The second time I visited NYC, I had the pleasure of coming during the holidays, right at Christmas. The weather, for a North Carolina native, was bitterly cold; it was windy, the sky was gray; the streets were gray from salt. In short, New York City was everything you would expect a north eastern city to be in winter. But, as anyone who has ever visited New York City during the holidays knows, it was so much more than describable. There was truly a magic in the air: the stores were decorated unlike anything I had ever seen before; the people, while in a hurry, were polite; and NYC all dressed up for the holidays is truly indescribable. There are many festivals and events throughout the year that take place in parts of New York, but all of New York prepares for the holidays.
When I lived in North Carolina, the last two years I won my apartment complex’ balcony decoration contest.
When I moved back to the east coast last year, I was in an apartment in New Haven and our tree was so large it literally had to be taken out in pieces.* In fact, the folks from Rockefeller Center called demanding I return their tree.
You won’t be surprised to learn that when it came time to look for an apartment, a fire escape of my very own to decorate was on my list. I got it that fire escape, and you bet it’s decorated. Now, every day when I walk around the city, I get excited that the holidays are here. If you’ve never been to New York during the holidays, make a point to do it, you will not regret it.
Over the next few weeks, I hope to post some of my favorite images from my Christmases in New York. This one was from my first Christmas in New York, and was taken by Rockefeller Center, just before Christmas. Rockefeller Center at Christmas is crazy — but something that must be done. When people see this photo, they’re always drawn to two things: there are two Santa’s in this picture (I didn’t see that when I was taking the photo) and the bus on the back with “Rome” advertised. So many people see it and say “oh boy, New York in December, I would definitely want to go to Rome!” Not me… there’s no place I would rather be.
* For reference, here are two photos of the New Haven tree in the apartment. That’s me standing next to it, trying to decorate the top. I’m 5’9″ tall (okay, 5’8.5… but I round up) and I’m standing on a 3′ step ladder. That was a big tree.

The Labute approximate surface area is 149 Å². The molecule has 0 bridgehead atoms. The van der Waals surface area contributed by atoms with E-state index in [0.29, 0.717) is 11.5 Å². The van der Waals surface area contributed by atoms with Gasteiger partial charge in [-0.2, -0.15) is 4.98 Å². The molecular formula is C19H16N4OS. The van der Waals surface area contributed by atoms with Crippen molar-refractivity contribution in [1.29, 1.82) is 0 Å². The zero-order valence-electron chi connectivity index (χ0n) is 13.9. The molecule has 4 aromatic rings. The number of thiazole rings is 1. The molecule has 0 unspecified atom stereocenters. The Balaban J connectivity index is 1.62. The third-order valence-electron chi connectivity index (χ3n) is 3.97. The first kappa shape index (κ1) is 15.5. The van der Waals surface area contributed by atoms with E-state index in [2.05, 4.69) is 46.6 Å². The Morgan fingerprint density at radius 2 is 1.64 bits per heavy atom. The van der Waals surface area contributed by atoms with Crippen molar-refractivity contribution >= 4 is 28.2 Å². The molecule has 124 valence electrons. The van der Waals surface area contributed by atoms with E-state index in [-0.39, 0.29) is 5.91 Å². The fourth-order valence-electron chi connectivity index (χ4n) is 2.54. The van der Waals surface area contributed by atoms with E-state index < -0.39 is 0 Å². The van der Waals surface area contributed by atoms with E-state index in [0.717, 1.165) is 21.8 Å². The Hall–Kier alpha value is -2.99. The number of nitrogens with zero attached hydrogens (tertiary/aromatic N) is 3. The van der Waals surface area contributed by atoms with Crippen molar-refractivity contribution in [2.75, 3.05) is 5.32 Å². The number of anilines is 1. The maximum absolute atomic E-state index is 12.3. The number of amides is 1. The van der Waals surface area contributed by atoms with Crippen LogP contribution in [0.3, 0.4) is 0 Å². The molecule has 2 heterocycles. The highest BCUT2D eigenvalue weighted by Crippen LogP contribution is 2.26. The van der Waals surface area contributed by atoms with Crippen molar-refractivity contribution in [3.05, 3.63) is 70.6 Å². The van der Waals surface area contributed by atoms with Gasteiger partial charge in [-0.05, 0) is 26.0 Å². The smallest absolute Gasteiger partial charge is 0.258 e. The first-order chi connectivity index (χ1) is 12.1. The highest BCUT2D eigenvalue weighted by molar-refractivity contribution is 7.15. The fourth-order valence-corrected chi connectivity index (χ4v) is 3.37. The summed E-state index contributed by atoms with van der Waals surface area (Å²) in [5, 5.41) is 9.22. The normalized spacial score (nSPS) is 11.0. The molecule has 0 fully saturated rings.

I’m sure the hymn “Old-Time Religion” has been sung in this church a time or two. This is a little street-side house of worship in the Shenandoah Valley of Virginia. I took this photo on 4×5 film with a ZeroImage pinhole camera while vacationing in the area a few years ago. The church clearly has been around, but has weathered the years well with face-lifts as needed, but you can be sure it’s seen a Sunday Morning or two.
The lyrics to the 2nd verse of “Old-Time Religion” are “It is good for the Mourner…” There are days when I come home from shooting, and I mourn quite a while. Luckily for me, there was no mourning to do the night I processed this shot.
I debated a while on whether to post this photo or not. My feelings for this photo are mixed, as are a lot of the photos I’ve taken. The trouble is I know how much thought, planning, effort, and technical “try” I put into this shot. For a studio photographer, these things come second-nature. For me, this was a PITA – but a learning experience. The challenge is simple (and easily solved, now that I know how): get proper exposure on the flower without washing out the color of the background.
My debate comes in when I try to separate the emotional (all the work) from the art (all the uhm… art) of the shot. I’ve sold this photo several times, so apparently at least a few people like the photo on it’s own merit.
I was going back through my recent photos and noticed that I haven’t posted any black & white photos lately, and it seems like a good time to do so. Not only is this black & white, but it was shot on real film. That’s not digital, for the kids out there. This is a shot taken near Wallace, ID just off the side of the road. This is a shot I found while driving around aimlessly and just stumbled upon it. While I don’t think the shot is all that compelling, I really like the story it tells to different people.
There’s no telling how long this tree stood before it gave way to the water that surrounds it today. The things this tree stump has seen and the way this one stump managed to survive the encroaching waters is a story I would love to know. As it is, trees don’t talk, so I’m left to make up stories for this tree. Personally, I think the tree fought and fought to live even in the face of certain death. Even now, the stump remains as a reminder of the fight. I rather like that.
For those wondering, yes this really was shot on Polaroid 665 film.